Is Caversham poised to be the new Ponsonby?

Caversham is a suburb well placed to boom, Peter Gale writes.

With the ongoing publicity about South Dunedin and the so-called "flood zone", developers, investors and home buyers are considering what other affordable property options are available in Dunedin.

Dunedin is a growing city, particularly as the big infrastructure projects ramp up. This is increasing demand for modern, warm, low-maintenance, healthy homes handy to the city. There are also many ageing baby boomers seeking to downsize from the typical 200sq m house with garage, but struggling to find suitable modern options. The city needs to expand somewhere.

Caversham is the next cab off the rank for development but it still grapples with outdated perceptions — particularly from locals.

But, as we have seen in numerous New Zealand cities, once-overlooked suburbs can bloom with the right vision.

I have witnessed the transformation of similarly "rundown" suburbs in other cities; I flatted in Ponsonby in Auckland in the 1990s when it was characterised by older, tired villas and bungalows. That was when the once renowned Gluepot Tavern was in its heyday. Fast forward to 2024 — Ponsonby is now a highly desirable, trendy suburb where you will be lucky to find anything below $1 million.

In the early 2000s I also sold the first new town houses in Addington, Christchurch. At the time, Addington was arguably perceived similarly to Caversham now. It is one of New Zealand’s oldest suburbs and had been the site of the Addington Prison from 1874 to 1999.

However, in 2021 it was voted New Zealand’s most desirable suburb — described as being "... affordable, well-located and filled with inspired individuals wanting to create connections in their community".

There are some persuasive reasons why I’m now picking Caversham as the new Ponsonby.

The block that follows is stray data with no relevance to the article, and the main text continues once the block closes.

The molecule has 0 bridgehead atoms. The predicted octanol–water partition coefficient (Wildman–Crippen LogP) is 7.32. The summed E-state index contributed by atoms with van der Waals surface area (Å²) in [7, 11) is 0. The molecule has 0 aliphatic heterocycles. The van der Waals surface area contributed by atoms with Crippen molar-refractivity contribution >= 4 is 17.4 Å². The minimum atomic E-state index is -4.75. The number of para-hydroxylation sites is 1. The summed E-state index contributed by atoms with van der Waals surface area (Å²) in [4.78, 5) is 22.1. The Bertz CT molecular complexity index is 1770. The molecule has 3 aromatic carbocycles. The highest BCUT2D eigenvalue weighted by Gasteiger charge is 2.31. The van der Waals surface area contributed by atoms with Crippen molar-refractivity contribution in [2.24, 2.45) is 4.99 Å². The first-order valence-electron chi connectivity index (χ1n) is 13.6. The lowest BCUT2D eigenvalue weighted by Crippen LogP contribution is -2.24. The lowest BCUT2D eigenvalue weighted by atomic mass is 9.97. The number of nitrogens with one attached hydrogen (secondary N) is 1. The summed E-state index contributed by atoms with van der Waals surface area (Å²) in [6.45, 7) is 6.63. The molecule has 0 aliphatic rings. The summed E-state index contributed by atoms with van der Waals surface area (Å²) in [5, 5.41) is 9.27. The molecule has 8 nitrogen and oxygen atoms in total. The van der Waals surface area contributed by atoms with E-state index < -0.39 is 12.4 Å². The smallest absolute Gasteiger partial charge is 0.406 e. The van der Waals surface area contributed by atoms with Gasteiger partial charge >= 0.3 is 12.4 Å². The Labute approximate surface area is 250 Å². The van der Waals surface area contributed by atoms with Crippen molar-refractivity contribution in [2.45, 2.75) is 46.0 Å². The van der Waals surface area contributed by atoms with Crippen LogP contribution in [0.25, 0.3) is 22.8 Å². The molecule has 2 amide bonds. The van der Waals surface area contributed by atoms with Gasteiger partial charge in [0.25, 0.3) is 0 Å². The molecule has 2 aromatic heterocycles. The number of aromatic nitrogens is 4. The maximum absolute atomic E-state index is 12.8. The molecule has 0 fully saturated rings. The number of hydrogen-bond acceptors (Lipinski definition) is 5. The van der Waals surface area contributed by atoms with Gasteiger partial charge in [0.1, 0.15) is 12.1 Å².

Proximity to the city and beaches — it’s the next suburb as you leave Dunedin city heading south and is also relatively handy to St Clair Beach, numerous schools and other popular amenities, as well as being on a main route. This makes it particularly attractive for people who work in or near the city.

Convenience of commuting — there are established, frequent bus routes and for those more active commuters, being on the flat makes it relatively easy and quick to bike or even walk to the city, hospital or university.

Also, rising fuel and transportation costs are making city-adjacent living more attractive, especially to the younger demographic aiming to cut commuting costs and time.

It’s in the general residential 2 zone which permits higher-density development, such as townhouses. This, and being on the flat, makes it cost-effective for developers and more affordable for homeowners.

Residential 2-zoned properties outside the designated flood zone, that are also suitable for development, are like hen’s teeth.

By contrast, most of the elevated and/or hill suburbs are primarily general residential 1 zoning; and sloped sections are typically more expensive to build on.

Affordable, development-friendly property — the median sale price of Caversham properties for the last 12 months is $453,000. With many old homes well past use-by date, on relatively large, flat sections, it is relatively cost effective to redevelop these sites, typically with modern, warm healthy homes.

Business development — an increasing number of new and/or relocated businesses — including Placemakers, the revamped Hillside workshops and the Te Kaikā wellbeing hub — are contributing to the vitality and regeneration of the area.

We are already witnessing the start of Caversham’s transformation with new townhouses in David St, Baker St and South Rd to name just a few.

It is only a matter of time before the halo effect results in new coffee bars, restaurants and other services to support the needs of that population.

— Peter Gale is a property consultant with NZ Property Solutions.